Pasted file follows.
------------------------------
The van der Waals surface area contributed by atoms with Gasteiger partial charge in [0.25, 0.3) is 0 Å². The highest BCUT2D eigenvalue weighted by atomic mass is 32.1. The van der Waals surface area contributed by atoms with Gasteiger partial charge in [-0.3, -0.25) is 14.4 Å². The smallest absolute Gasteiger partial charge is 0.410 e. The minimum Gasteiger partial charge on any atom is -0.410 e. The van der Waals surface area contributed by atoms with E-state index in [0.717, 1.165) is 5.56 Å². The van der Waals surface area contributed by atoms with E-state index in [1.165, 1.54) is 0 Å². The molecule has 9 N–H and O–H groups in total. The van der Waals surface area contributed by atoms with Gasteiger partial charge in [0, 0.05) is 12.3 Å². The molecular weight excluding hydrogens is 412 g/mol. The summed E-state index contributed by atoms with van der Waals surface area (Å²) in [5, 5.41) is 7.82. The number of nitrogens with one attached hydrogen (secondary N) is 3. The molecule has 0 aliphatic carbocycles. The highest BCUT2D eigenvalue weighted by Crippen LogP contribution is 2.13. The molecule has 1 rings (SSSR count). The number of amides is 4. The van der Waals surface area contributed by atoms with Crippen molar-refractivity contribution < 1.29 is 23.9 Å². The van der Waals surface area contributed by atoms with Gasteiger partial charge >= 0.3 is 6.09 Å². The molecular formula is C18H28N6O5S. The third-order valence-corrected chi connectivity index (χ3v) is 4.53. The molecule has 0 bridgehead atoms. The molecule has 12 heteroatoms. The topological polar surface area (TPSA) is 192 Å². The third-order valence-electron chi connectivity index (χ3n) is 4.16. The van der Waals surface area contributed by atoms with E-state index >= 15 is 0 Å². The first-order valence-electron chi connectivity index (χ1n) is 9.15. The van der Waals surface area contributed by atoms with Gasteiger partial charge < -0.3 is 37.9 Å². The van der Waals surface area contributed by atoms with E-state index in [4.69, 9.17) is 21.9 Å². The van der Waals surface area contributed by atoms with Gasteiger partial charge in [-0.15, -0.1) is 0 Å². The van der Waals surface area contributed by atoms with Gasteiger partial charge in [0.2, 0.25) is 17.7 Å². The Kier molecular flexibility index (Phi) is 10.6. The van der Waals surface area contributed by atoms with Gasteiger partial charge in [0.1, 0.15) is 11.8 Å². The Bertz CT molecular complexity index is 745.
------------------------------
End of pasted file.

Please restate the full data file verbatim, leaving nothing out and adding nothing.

The van der Waals surface area contributed by atoms with Gasteiger partial charge in [0.25, 0.3) is 0 Å². The highest BCUT2D eigenvalue weighted by atomic mass is 32.1. The van der Waals surface area contributed by atoms with Gasteiger partial charge in [-0.3, -0.25) is 14.4 Å². The smallest absolute Gasteiger partial charge is 0.410 e. The minimum Gasteiger partial charge on any atom is -0.410 e. The van der Waals surface area contributed by atoms with E-state index in [0.717, 1.165) is 5.56 Å². The van der Waals surface area contributed by atoms with E-state index in [1.165, 1.54) is 0 Å². The molecule has 9 N–H and O–H groups in total. The van der Waals surface area contributed by atoms with Gasteiger partial charge in [0, 0.05) is 12.3 Å². The molecular weight excluding hydrogens is 412 g/mol. The summed E-state index contributed by atoms with van der Waals surface area (Å²) in [5, 5.41) is 7.82. The number of nitrogens with one attached hydrogen (secondary N) is 3. The molecule has 0 aliphatic carbocycles. The highest BCUT2D eigenvalue weighted by Crippen LogP contribution is 2.13. The molecule has 1 rings (SSSR count). The number of amides is 4. The van der Waals surface area contributed by atoms with Crippen molar-refractivity contribution < 1.29 is 23.9 Å². The van der Waals surface area contributed by atoms with Gasteiger partial charge >= 0.3 is 6.09 Å². The molecular formula is C18H28N6O5S. The third-order valence-corrected chi connectivity index (χ3v) is 4.53. The molecule has 0 bridgehead atoms. The molecule has 12 heteroatoms. The topological polar surface area (TPSA) is 192 Å². The third-order valence-electron chi connectivity index (χ3n) is 4.16. The van der Waals surface area contributed by atoms with E-state index >= 15 is 0 Å². The first-order valence-electron chi connectivity index (χ1n) is 9.15. The van der Waals surface area contributed by atoms with Gasteiger partial charge < -0.3 is 37.9 Å². The van der Waals surface area contributed by atoms with E-state index in [4.69, 9.17) is 21.9 Å². The van der Waals surface area contributed by atoms with Gasteiger partial charge in [-0.15, -0.1) is 0 Å². The van der Waals surface area contributed by atoms with Gasteiger partial charge in [0.2, 0.25) is 17.7 Å². The Kier molecular flexibility index (Phi) is 10.6. The van der Waals surface area contributed by atoms with Gasteiger partial charge in [0.1, 0.15) is 11.8 Å². The Bertz CT molecular complexity index is 745.